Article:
In January, the United States District Court for the Northern District of Oklahoma released its ruling in Bishop v. United States, declaring Oklahoma's legal definition of marriage to be unconstitutional. As part of his constitutional analysis, Judge Kern determined that homosexuals are a non-suspect class, and therefore the Oklahoma law must be reviewed merely for "rationality." This standard requires the court to uphold the law "if there is any reasonable conceivable state of facts that could provide a rational basis for the classification" that the law draws between citizens. Copelin-Brown v. N.M. State Personnel Office, 399 F.3d 1248, 1255 (10th Cir. 2005). (This is in contrast with an earlier decision invalidating a similar law in Utah, in which the court reasoned that any legal barriers to same-sex marriage is a classification based upon sex, and therefor the law must be subjected to intermediate scrutiny.)
Judge Kern then considers and rejects possible justifications for the discriminatory law, including "promoting morality," which was not even argued by the defendants. Judge Kern writes, "moral disapproval of homosexuals as a class, or same-sex marriage as a practice, is not a permissible justification for a law." For support, he cites Lawrence v. Texas, 539 U.S. 558 (2003), the U. S. Supreme Court decision striking down Texas's anti-sodomy law: "[T]he fact that the governing majority in a State has traditionally viewed a particular practice as immoral is not a sufficient reason for upholding a law prohibiting the practice.” Judge Kern sums up by saying that "moral disapproval" is not a permissible justification for a law. No doubt, such a view would seem perverse to Sir William Blacksone, who wrote: "Law is is the embodiment of the moral sentiment of the people."
I immediately thought of Judge Kern's words, this week, when I read the news story that Los Angeles has "banned the use of bullhooks, pitchforks, baseball bats and other goads that circus trainers use to control elephants and other exotic animals." City Councillor Paul Koretz, who voted in favor of the ban, called the use of bullhooks "inhumane and unhealthy." By "inhumane," he does not mean that humans are being harmed in any way, but that humans are behaving in a manner in which they shouldn't. By what standard, you may ask? Well, by Councillor Koretz's own sensibilities, and we will presume by those of his constituents. We might go so far as to say the use of bullhooks goes against the moral sentiment of the people.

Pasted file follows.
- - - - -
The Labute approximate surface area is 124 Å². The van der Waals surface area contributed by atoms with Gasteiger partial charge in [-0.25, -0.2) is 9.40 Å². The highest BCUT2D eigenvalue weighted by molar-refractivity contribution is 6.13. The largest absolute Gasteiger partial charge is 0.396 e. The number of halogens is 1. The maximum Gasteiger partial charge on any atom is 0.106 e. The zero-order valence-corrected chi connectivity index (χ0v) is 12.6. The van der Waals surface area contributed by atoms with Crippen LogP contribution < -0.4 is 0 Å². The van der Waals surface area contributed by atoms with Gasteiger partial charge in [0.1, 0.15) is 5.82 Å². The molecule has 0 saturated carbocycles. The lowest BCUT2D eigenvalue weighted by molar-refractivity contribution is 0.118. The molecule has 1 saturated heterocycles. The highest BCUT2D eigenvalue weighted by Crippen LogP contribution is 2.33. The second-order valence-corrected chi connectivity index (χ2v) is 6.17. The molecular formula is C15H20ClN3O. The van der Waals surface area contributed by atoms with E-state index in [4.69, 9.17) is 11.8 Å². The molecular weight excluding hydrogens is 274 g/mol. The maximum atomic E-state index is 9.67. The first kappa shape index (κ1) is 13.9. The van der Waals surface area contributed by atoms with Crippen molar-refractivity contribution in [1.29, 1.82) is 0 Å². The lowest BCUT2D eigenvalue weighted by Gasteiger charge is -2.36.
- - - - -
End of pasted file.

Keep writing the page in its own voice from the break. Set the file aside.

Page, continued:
If Judge Kern is correct, then how can such a law have any legitimacy? The same goes for all laws against animal cruelty, including Oklahoma's ban on cockfighting, approved in 2002 by 56 percent of the voters. Since moral sentiment has been cast into outer judicial darkness, what is the permissible justification for such laws? With no apologies to PETA and Ke$ha, elephants and roosters are property without rights of their own. What is the rational basis for a law that interferes with a person's discretion over his own property if "the fact that the governing majority in a State has traditionally viewed a particular practice as immoral is not a sufficient reason for upholding a law prohibiting the practice"?
It is worth noting that Oklahoma's law defining marriage as being between a man and a woman lacks the coercive force of anti-cruelty laws. Oklahoma's definition of marriage does not prohibit conduct by private individuals -- a same-sex couple may still have a "marriage" ceremony and hold themselves out as being married. The cockfighting ban, however, imposes criminal penalties for violating the law. It is difficult for me to understand how the citizens of Oklahoma can fine and imprison private individuals for engaging in behavior they just don't like, but those same citizens cannot prevent their own government from granting official recognition for behavior they just don't like.
Maybe Judge Kern can explain it.